With such high-profile hip-hop celebrities as Russell Simmons, Sean Combs, and Jay-Z publicly supporting Sen. Barack Obama, many political watchers and hip-hop activists expect the appeal of a black presidential candidate to inspire a higher-than-average turnout among hip-hop supporters. But while celebrity endorsements can give Obama a boost, they also have the power to hurt him, particularly if a celebrity attracts controversy.
â€śThe hip-hop community can play a huge roll in the 2008 election,â€ť says Shamako Noble, president of the Hip Hop Congress, an organization that encourages social, economic, and political involvement among hip-hop generation youth. â€śObviously Barack Obama is the candidate that the hip-hop community and the black community relates to the most,â€ť says Noble. â€śWeâ€™re finding that there are a lot of people who are very excited about the possibility of the senator as a candidate.â€ť
Indeed, young people in general have taken an increased interest in this election, compared with previous years. According to Young Democrats of America, more than 6.5 million young voters â€“ those between the ages of 18 and 29 â€“ voted in primaries and caucuses this year, up 103% from 2004.
The celebrity appeal of hip-hop artists urging African Americans to vote is being credited for some of the increased interest among black youth.
â€śUsing celebrities has always worked well, particularly in communities of color,â€ť says the Rev. Lennox Yearwood Jr., president and CEO of the Hip Hop Caucus, a non-partisan organization that mobilizes young people to vote. â€śHarry Belafonte was there with Dr. King and Ozzie Davis, and obviously Muhammad Ali was there with Malcolm X.â€ť This month, the group kicked off its â€śGet Out the Voteâ€ť campaign, with recording artists T.I. and Keyshia Cole urging young people to get registered.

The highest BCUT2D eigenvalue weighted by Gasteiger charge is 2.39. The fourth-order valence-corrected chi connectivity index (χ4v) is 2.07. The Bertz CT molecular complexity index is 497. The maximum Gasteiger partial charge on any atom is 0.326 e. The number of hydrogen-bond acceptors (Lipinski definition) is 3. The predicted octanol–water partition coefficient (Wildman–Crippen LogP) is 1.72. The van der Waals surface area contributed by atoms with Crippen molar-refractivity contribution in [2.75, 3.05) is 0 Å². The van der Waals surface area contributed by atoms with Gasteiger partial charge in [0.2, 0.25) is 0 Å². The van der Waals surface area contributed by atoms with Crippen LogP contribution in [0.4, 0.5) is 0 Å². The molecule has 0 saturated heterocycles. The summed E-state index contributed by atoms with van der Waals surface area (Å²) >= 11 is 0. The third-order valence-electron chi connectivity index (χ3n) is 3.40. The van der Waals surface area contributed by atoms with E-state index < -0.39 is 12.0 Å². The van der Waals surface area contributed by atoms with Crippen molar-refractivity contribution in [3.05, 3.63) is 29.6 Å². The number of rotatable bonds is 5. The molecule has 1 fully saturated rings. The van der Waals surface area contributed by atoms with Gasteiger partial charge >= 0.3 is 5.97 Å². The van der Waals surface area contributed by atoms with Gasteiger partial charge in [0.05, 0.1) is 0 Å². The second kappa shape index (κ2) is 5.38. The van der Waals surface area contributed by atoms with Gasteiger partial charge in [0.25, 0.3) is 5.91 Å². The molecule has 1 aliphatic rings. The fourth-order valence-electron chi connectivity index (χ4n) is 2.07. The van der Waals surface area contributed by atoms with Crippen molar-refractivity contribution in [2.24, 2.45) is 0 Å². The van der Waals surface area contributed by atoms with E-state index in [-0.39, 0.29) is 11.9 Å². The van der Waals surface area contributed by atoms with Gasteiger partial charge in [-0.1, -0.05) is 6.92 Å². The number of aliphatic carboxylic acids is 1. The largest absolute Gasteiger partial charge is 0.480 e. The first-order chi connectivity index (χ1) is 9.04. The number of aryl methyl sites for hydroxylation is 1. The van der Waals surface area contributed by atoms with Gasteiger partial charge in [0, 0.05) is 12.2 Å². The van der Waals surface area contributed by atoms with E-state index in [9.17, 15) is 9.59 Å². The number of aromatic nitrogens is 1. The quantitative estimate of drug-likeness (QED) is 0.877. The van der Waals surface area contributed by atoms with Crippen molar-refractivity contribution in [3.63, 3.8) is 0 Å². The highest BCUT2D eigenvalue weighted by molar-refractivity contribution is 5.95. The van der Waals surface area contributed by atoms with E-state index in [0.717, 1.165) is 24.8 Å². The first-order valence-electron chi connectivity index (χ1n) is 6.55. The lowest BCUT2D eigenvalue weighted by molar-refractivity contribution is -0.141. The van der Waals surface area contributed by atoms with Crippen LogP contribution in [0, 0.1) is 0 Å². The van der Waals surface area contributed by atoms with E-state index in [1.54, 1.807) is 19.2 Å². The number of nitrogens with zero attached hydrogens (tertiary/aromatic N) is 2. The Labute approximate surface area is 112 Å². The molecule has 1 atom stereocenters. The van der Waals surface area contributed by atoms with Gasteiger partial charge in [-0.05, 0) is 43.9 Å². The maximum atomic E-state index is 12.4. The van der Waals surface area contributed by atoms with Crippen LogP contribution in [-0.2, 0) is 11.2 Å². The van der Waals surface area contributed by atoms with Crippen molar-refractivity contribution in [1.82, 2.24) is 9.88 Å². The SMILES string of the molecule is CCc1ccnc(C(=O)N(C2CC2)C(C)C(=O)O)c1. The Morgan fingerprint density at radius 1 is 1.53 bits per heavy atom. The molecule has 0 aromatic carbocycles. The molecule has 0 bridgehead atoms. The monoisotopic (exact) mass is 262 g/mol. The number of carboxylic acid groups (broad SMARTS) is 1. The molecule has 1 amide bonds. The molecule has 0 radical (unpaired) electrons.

But celebrity endorsements can sometimes be more of a hindrance than a help.
Most recently, rapper Ludacris released a song this month called â€śPolitics: Obama is Hereâ€ť in which he makes reference to Sen. Hillary Clinton being â€śirrelevantâ€ť and says Sen. John McCain shouldnâ€™t be in â€śany chair unless heâ€™s paralyzed.â€ť The song also mentions the Rev. Jesse Jacksonâ€™s much publicized remarks criticizing Obamaâ€™s stance on fatherhood and calls President George W. Bush â€śmentally handicapped.â€ť
Amidst a media firestorm, the Obama campaign immediately distanced itself from the song. Campaign spokesman Bill Burton told Politico.com, â€śThis song is not only outrageously offensive to Sen. Clinton, [the] Rev. Jackson, Sen. McCain, and President Bush, it is offensive to all of us who are trying to raise our children with the values we hold dear. While Ludacris is a talented individual, he should be ashamed of these lyrics.”
The controversy highlights the fine line the Obama campaign must walk as it seeks to appeal to a diverse range of groups, says Marvin King, an assistant professor of political science at the University of Mississippi.
â€śTheyâ€™re trying to galvanize the hip-hop community to vote. Thatâ€™s something that people are generally going to support,â€ť King says. â€śBut it becomes a problem if those events where theyâ€™re trying to encourage the hip-hop generation to vote